Miller unexpectedly blasted the entire music industry when accepting his induction into the Rock and Roll Hall of Fame last week.
The Black Keys’ singer Dan Auerbach has blasted rocker STEVE MILLER after the band inducted into the Rock and Roll Hall of Fame last week, following Miller’s own negative comments about the ceremony.
The 36 year old rocker has told Rolling Stone magazine this week that he’s had many “sleepless nights” since Friday evening’s ceremony (April 8th), saying that the “whole process was unpleasant” leading up to Miller’s induction and that they wished they hadn’t introduced him to the stage.
During his acceptance speech, the 72 year old rock star became the unlikely talking point of the entire ceremony when he used the opportunity to denounce not only the Hall of Fame itself but also the entire music industry, calling them “f***in’ gangsters and crooks”.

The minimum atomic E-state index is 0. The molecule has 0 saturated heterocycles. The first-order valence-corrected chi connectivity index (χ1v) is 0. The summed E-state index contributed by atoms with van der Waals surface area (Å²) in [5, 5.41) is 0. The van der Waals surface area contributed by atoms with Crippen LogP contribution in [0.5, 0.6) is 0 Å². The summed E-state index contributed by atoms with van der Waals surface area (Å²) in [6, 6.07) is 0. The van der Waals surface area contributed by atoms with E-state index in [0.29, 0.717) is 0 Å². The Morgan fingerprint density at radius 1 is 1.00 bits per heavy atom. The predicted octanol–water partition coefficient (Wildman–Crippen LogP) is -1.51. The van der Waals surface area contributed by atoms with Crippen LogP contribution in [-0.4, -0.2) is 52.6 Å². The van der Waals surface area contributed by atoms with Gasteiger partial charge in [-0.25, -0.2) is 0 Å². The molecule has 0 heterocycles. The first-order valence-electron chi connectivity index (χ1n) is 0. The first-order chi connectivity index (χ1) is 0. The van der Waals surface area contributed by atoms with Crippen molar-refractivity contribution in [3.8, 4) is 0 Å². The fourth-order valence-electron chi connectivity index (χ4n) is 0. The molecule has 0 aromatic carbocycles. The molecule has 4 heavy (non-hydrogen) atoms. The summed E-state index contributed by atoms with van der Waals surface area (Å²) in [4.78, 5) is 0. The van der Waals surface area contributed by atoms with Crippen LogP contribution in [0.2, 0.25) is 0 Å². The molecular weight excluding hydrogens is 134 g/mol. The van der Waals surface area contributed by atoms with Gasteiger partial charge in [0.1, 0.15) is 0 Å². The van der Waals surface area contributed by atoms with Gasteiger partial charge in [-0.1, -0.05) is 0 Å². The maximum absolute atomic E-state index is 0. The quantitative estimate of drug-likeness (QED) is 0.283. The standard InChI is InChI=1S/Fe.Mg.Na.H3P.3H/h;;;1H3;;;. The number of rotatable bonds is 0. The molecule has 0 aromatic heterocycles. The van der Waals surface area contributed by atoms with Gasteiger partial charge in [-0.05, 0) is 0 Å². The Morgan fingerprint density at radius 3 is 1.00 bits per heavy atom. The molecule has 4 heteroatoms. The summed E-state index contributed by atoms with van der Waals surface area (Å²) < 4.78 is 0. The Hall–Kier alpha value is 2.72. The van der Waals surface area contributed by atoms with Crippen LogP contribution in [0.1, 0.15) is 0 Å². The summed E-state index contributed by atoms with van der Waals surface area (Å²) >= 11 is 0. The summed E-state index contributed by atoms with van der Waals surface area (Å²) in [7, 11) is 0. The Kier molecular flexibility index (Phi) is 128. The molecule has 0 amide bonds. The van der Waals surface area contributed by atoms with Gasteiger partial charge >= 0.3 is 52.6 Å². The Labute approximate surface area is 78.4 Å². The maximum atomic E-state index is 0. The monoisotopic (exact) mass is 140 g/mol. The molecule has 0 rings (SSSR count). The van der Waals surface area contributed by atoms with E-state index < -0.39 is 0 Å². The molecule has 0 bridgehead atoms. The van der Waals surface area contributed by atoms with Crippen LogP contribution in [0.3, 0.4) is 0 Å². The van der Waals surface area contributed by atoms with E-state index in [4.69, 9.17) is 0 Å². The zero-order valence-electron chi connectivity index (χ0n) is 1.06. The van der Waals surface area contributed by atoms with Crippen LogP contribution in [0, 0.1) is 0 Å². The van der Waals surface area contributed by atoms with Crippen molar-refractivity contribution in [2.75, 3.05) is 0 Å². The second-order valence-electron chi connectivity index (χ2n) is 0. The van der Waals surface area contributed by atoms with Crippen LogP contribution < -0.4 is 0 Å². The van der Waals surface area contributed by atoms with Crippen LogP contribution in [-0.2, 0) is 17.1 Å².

Dan Auerbach of The Black Keys performing in 2014
Auerbach and his bandmate, drummer Pat Carney, said they were so disillusioned with having met one of their heroes only to discover how rude he was that they left the Barclays Center in the middle of his performance, adding: “For Pat and I, honestly, the most unpleasant part was being around him.”
Many people on social media thought Miller’s outburst was hilarious, representing the first time that a Hall of Fame inductee had effectively rejected their prize. But for Auerbach, it was a complete waste of time.
Steve Miller at the Rock and Roll Hall of Fame induction ceremony
“We got a really uncomfortable feeling when we first met Steve. He had no idea who we were. The first thing he told us was, ‘I can't wait to get out of here’. He knew that we signed up to do this speech for him, and he made no effort to even… …figure out who we were. I don't live in New York City. This is like three days out of my life flying from Nashville and leaving my kids at home.”
“Pat and I both regret it,” he continued. “Of course there are problems in the music industry… but we were there, unpaid, on our own free will, to come celebrate his achievements and spread the joy of rock 'n' roll. To inspire kids to pick up guitars. To play music. And it felt like we were doing the opposite.”
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